Madden NFL 07 Review
If you’re new to Madden on next generation consoles, coming to the PS3 without a stop on the Xbox 360 along the way, then you’re in for some surprises. Madden NFL 07 on the PS3 is not the PS2 version of the game with prettier graphics, but pretty much a whole new game. If you’ve played the Xbox 360 version of the game, then you know exactly what I’m talking about. In fact, if you’re one of the few 360/PS3 owners, the two games are so similar that there’s no point in owning both.
Let’s start with the graphics, because that’s probably the biggest reason why people pony up the big bucks for a next generation system. It’s hard to imagine anyone being disappointed with the game’s great visuals and with an HD set things look even better. The stadiums are presented in incredible detail, and to prevent you from missing this fact the game constantly cuts away to shots from all sorts of angles between play. I found the girder superstructure of Qwest Field to be particularly impressive. On the field player animations are smooth and realistic and you can even watch the turf take a beating as the game wears on. While elaborating on the game’s graphics, I should mention that the game’s interface went through an overhaul in the move to next-gen without the success of graphical upgrade. The cascading pop-up menu system seems to have been designed to catch you in some endless loops or trap you in same game mode that you really don’t want to play at the moment. Hopefully this system will be cleaned up by the time Madden 08 rolls around.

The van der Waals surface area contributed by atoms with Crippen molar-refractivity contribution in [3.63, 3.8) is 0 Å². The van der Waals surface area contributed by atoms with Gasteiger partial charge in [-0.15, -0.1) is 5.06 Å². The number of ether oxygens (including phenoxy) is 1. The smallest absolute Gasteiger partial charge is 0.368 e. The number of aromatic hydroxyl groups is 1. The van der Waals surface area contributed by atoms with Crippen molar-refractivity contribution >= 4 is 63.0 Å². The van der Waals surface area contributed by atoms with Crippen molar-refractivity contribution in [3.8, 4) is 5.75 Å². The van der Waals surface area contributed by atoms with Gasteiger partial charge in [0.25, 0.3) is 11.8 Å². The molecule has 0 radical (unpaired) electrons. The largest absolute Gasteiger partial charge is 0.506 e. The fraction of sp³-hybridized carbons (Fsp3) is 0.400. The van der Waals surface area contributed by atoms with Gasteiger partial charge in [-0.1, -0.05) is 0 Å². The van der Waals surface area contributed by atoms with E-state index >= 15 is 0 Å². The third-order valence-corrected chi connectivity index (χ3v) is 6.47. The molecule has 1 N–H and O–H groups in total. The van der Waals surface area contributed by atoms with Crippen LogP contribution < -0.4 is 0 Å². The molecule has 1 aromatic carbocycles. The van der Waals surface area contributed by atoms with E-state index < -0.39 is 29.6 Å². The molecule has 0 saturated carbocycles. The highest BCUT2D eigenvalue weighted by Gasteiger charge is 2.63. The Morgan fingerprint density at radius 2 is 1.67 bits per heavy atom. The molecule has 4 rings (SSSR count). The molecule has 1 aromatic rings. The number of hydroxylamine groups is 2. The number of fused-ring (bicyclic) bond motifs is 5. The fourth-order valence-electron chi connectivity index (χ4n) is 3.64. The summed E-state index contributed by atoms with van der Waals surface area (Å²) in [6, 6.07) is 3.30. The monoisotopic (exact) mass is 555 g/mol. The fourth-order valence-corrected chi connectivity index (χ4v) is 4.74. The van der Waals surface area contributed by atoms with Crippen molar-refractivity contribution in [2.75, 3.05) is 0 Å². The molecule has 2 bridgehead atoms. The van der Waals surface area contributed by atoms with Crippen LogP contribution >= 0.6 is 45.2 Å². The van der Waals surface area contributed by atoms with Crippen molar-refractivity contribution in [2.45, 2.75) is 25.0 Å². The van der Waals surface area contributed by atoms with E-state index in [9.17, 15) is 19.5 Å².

Another shock in store for Madden veterans is the lack of Madden himself in the game. The game uses a nameless announcer from your team’s “hometown radio network” and while it’s kind of cool to have an announcer who is biased towards your team, the number of lines of dialog has taken a dramatic hit from the number included in previous generation titles. I’d rather have a neutral national broadcast team that made the game’s commentary more realistic than listen to the same lines repeated too many times.
On the field the game adds a new blocking mechanic that gives you some control over the lead blocker for your back. The idea is that you can pick the right block to open up a nice hole for your back to exploit. The game makes use of the Sixaxis controller’s motion sensor to give you control over your blocker, and this works a lot better than in other versions of the game which required additional controller button presses in the midst of controlling your running back. I was able to use this feature more on the PS3 than on other systems, but most of the time I forgot it was there. I’m sure that with some practice some people could really take advantage of it. You can also use the motion sensor for a few other tasks like faking the snap. In spite of the motion sensing coolness, I have to admit that I miss the rumbling that accompanies pounding the line of scrimmage in all other versions of Madden – well except for the portables that is.
Another change from previous years is the replacement of the truck stick with the new highlight stick feature. This allows you to pull of special moves to dodge tackles or squeeze a few more yards out of a run. I was able to take advantage of and get a lot more use out of this feature, and I liked the fact that the league’s stars have their own unique signature highlight moves.